await requestCollector.AddAsync(request);
    }
}
So here ideally, we would call the external endpoint and return. But to demo the external event triggering, I just added a Task.Delay() and adding a message to a queue with the created FolderPath and the Event to trigger.

And then I have the below EventTrigger function, which will get triggered when we receive a message to the queue. Basically, we can think the external system has pushed this message. Now I have the FolderPath and we know the event to trigger.
public static class EventTriggeredFunction
{
    [FunctionName("EventTriggered")]
    public static async Task Run(
        [ServiceBusTrigger("%ServiceBusQueueName%", Connection = "ServiceBusConnection")] DocumentCreateRequest request,
        [DurableClientIDurableOrchestrationClient client)
    {
        // Raising the named event in the instance passing the queue message
        await client.RaiseEventAsync(request.InstanceId, request.EventName, request);
    }
}
So once the event is Raised, the orchestrator function wakes up,  replays up to where it stopped before, and then resumes.

So next it calls CreateDocument function and waits for the external event named DocumentCreated to be triggered.
await context.CallActivityAsync("CreateDocument", request);
request = await context.WaitForExternalEvent<DocumentCreateRequest>("DocumentCreated");
So this is the CreateDocument function.
public static class CreateDocumentFunction
{
    [FunctionName("CreateDocument")]
    public static async Task Run([ActivityTriggerDocumentCreateRequest request,
        [ServiceBus("%ServiceBusQueueName%", Connection = "ServiceBusConnection", EntityType = EntityType.Queue)] IAsyncCollector<DocumentCreateRequest> requestCollector)
    {
        // Call external API to Create Folder
        // And the return immediately

        // Demo External Event
        // Pushes a message into a queue with the document path and expected event
        await Task.Delay(3000);

        request.DocumentPath = $"{request.FolderPath}/{request.DocumentName}.pdf";
        request.EventName = "DocumentCreated";
        await requestCollector.AddAsync(request);
    }
}
It's the same flow as before. Here also just for the demo, I have a Task.Delay() and I am adding a message to our queue. And the previous EventTriggered function will get called triggered again raising DocumentCreated event this time.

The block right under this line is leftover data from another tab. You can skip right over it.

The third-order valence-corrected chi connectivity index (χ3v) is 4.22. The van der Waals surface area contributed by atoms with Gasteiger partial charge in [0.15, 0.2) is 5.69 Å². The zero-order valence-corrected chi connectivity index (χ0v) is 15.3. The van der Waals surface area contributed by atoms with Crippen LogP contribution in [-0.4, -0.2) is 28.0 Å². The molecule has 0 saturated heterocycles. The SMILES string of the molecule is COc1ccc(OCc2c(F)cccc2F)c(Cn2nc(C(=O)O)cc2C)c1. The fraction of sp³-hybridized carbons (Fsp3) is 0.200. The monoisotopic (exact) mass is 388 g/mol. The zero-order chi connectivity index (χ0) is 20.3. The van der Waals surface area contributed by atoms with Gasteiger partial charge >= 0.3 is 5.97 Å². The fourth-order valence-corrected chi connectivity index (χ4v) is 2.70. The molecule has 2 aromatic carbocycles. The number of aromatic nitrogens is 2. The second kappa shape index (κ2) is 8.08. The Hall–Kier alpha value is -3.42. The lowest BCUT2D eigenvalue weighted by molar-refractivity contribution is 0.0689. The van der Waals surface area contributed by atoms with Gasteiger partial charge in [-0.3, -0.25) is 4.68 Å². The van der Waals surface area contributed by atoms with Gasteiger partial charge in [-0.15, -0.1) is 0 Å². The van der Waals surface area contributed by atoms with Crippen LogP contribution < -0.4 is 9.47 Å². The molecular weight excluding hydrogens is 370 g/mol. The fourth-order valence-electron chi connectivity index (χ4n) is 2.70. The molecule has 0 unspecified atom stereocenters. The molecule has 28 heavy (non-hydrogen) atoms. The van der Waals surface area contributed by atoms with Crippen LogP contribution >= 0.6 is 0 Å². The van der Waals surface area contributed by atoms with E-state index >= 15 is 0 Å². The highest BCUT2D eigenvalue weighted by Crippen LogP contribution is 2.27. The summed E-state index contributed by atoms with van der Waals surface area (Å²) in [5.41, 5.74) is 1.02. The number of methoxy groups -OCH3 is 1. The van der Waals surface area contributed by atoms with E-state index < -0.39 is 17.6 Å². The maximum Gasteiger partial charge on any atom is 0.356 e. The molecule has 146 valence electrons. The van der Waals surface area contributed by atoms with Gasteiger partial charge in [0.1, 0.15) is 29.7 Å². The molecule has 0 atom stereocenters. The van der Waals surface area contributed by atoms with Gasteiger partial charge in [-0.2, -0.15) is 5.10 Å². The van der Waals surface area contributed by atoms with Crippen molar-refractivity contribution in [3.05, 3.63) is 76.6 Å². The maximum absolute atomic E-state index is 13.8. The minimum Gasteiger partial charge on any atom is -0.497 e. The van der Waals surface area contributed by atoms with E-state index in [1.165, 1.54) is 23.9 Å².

So when I run this whole thing, this how it's look like.

Demo

When I call the HttpTrigger, it will kick off the orchestrator and return an response with Uris to different options.
Response
And here we have a status check Uri, which we can use to check the progress. It's running.

Status: Running
And then the orchestrator function is completed.
Status: Completed
And if you want to handle timeouts, we can easily introduce a CancellationTokenSource and wait for at least one task to be completed and check which one got completed and the necessary logic.
Func<Task<DocumentCreateRequest>> func = async () =>
{
    await context.CallActivityAsync("CreateFolder", request);
    request = await context.WaitForExternalEvent<DocumentCreateRequest>("FolderCreated");

    await context.CallActivityAsync("CreateDocument", request);
    request = await context.WaitForExternalEvent<DocumentCreateRequest>("DocumentCreated");
    return request;
};

using (var cts = new CancellationTokenSource())
{
    DateTime expiration = context.CurrentUtcDateTime.AddSeconds(2);
    Task timeoutTask = context.CreateTimer(expiration, cts.Token);

    Task<DocumentCreateRequest> createDocumentTask = func();

    Task winner = await Task.WhenAny(timeoutTask, createDocumentTask);
    if (winner == createDocumentTask)
    {
        request = createDocumentTask.Result;
    }
    else
    {
        request.Message = "Timeout occured";
    }
}
So here, I just added a timeout task of 2 seconds and that got triggered first.
Timeout Occurred
Hope you got a good overall understanding on how Azure Durable Functions can wait for external events. Once you have the basics, there is a whole you can do.

Happy Coding.

Regards,
Jaliya